A once in a lifetime opportunity to see the famed annual Rath Yatra at Puri courtesy ISKCON Bangalore and The Akshaya Patra Foundation meant that I could tick a wish close to my heart, off my bucket list.
Our trip started with a flight to Bhubaneshwar and the first thing that struck me was the greenery as I had my eyes peeled on the window. Perhaps this sight was the precursor to the amazing four days in Orrisa.
Bhubaneshwar, the capital of Odisha was our first stop. As I got off the flight, I noticed that the cultural elements were present even in the airport as I noticed a series of traditional masks.
As we drove through the city, I was amazed to see temple structures with the most ornate carvings and was told that the city once had 7000 temples. Sadly, only a few hundred ancient temples remain, and the Lingaraja temple is one of them. One of the most impressive temples in India, it is said to be the Pinnacle of Odishan temple architecture. And it is not hard to see why. The present temple was built between 1090 to 1104, but parts of the temple are over 1400 years old. The presiding Deity is the Svayambhu Linga, Hari-Hara linga, half Siva and half Vishnu. He is also named Tribhuvaneshwar the Lord of the three worlds. The Linga of the Lingaraja temple is an uncarved block of granite.
Close to the Lingaraja temple is the temple of Ananta Vasudeva where I first saw how the maha prasad offered to the Lord is made in earthen pots that are broken after being used – every day. The idols here are representative of the idols at Puri.
We also stopped at the Bindu-Sarovara Tank believed to have been established by Lord Shiva as a place of pilgrimage by bringing water from all the holy places. Taking a bath here and drinking the water here is believed to cure stomach diseases.
This is also where we had our first introduction to Odia cuisine, a simple meal of Patala and Chana, Saga, Rice, Dalma, Kheera, White Khichdi and Mango Chutney.
As I walked back from the temple to leave to my next destination Puri, it started raining but that did not stop me from taking pictures especially when I spotted this beautifully colourful door.
One of the most spiritual places in India, Puri is home to the famed Jagannath Temple, a place that I have always wanted to visit. One of the seven holy places that can grant liberation to those who visit them include Ayodhya, Mathura, Mayapura, Kashi, Kanchi, Ujjain, Jagannätha Puri and Dvaraka.
The name Jagannätha literally means the Lord of the Universe. King Indradyumna first established the temple of Lord Jagannätha here on the Nīläcala hill, with the Deity being installed by Lord Brahma himself. There are wonderful accounts of the establishment of the temple by King Indradymna in the Puranas. The present temple was started by King Chora Ganga deva and finished by his descendant Ananga Bhima Deva during the 12th century. The temple complex comprises 10.7 acres and is enclosed by two rectangular walls. The outer enclosure is called Meghanada Prachira. The walls are 20ft high. The inner wall is called Kurma bheda. The walls were built during 15th or 16th century. This temple has the most extensive kitchen in the world and feeds thousands of devotees daily. The kitchen can prepare food for 1,00,000 people on a festival day, and 25,000 is not unusual on average.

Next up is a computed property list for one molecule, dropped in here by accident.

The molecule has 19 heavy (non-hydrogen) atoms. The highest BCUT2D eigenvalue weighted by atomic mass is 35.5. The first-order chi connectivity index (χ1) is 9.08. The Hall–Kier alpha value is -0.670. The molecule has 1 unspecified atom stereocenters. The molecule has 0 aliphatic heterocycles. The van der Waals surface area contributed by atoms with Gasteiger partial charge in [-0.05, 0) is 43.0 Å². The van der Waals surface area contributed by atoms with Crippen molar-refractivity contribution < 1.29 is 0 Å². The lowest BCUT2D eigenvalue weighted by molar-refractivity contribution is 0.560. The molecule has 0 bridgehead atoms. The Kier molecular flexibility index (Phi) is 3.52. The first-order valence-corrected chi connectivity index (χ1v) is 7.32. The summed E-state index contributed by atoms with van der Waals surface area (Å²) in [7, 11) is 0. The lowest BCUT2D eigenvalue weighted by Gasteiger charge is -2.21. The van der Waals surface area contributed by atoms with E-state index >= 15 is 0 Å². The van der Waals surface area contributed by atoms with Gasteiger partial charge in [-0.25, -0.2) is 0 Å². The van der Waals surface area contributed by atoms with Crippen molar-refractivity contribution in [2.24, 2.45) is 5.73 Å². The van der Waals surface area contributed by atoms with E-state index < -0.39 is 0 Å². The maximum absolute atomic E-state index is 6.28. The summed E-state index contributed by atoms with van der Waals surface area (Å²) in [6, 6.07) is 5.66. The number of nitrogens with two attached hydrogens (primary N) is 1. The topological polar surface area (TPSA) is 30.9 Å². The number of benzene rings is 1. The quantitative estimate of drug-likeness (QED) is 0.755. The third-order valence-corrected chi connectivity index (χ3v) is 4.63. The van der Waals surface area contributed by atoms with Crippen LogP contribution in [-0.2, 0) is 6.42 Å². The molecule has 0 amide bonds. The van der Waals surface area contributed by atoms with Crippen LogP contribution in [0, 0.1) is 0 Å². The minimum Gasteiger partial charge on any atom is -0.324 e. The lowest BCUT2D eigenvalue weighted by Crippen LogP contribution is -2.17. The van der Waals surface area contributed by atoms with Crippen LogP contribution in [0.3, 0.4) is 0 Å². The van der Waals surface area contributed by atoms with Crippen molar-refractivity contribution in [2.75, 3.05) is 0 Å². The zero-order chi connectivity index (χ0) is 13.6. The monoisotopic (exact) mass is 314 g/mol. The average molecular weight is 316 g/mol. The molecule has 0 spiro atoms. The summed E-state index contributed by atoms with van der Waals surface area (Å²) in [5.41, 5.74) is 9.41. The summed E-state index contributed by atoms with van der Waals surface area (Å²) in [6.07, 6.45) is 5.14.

There is a wheel on the top of the Jagannätha temple made of an alloy of 8 metals. It is called the Nila-Chakra (blue wheel). The chakra has eight spokes called Navagunjaras. The chakra was made by an alloy of eight metals also known as Ashtadhatu. The circumference of the chakra is 11m and height is 3.5m. A flag tied at a height of 165 feet which is changed every day between 5 p.m to 6 p.m. It was first started 800 years ago by the Chola family. Every Ekadashi a lamp is lit on the top of the temple near the wheel.
The temple has the most amazingly beautiful idols of Jagannätha, Subhadrä and Balarama. The only time you can see the deities outside the temple is during the annual Ratha yäträ of Lord Jagannätha held every year on Ashadha Shukla Paksha Dwitiya (second day in the bright fortnight of Ashadha month). This is when all three are taken on three massive chariots from the main temple to the Gundicha temple (said to be the home of their aunt).
This temple is located at the end of Grand road, about 3km northeast of Jagannätha temple. At the time of Ratha yäträ festival, Lord Jagannätha goes to the Gundicha temple and stays for a week. After that he returns to his original temple. The Gundicha temple is situated in the area of Sundarachala, which is non-different from the Våndävana forest. For me this was the place when I was able to see the idols properly for the first time and hence is a temple that I will never forget.
Puri incidentally is home to India’s cleanest beach – the Golden Beach. I was staying at a property on the shore and was able to see how the support staff worked tirelessly to keep the beach clean.
As part of the trip we also visited the Tota Gopinatha temple, Sakshi Gopala temple, Alarnatha temple at Brahmagiri and the Narendra Sarovar.
Other stops at Konark temple, Pipli and Raghurajpur (the last on my request) made this trip a great introduction to Odisha, a state that I had not visited before. Here are some images of the diversity of the state (including an image of the Pakala Bath).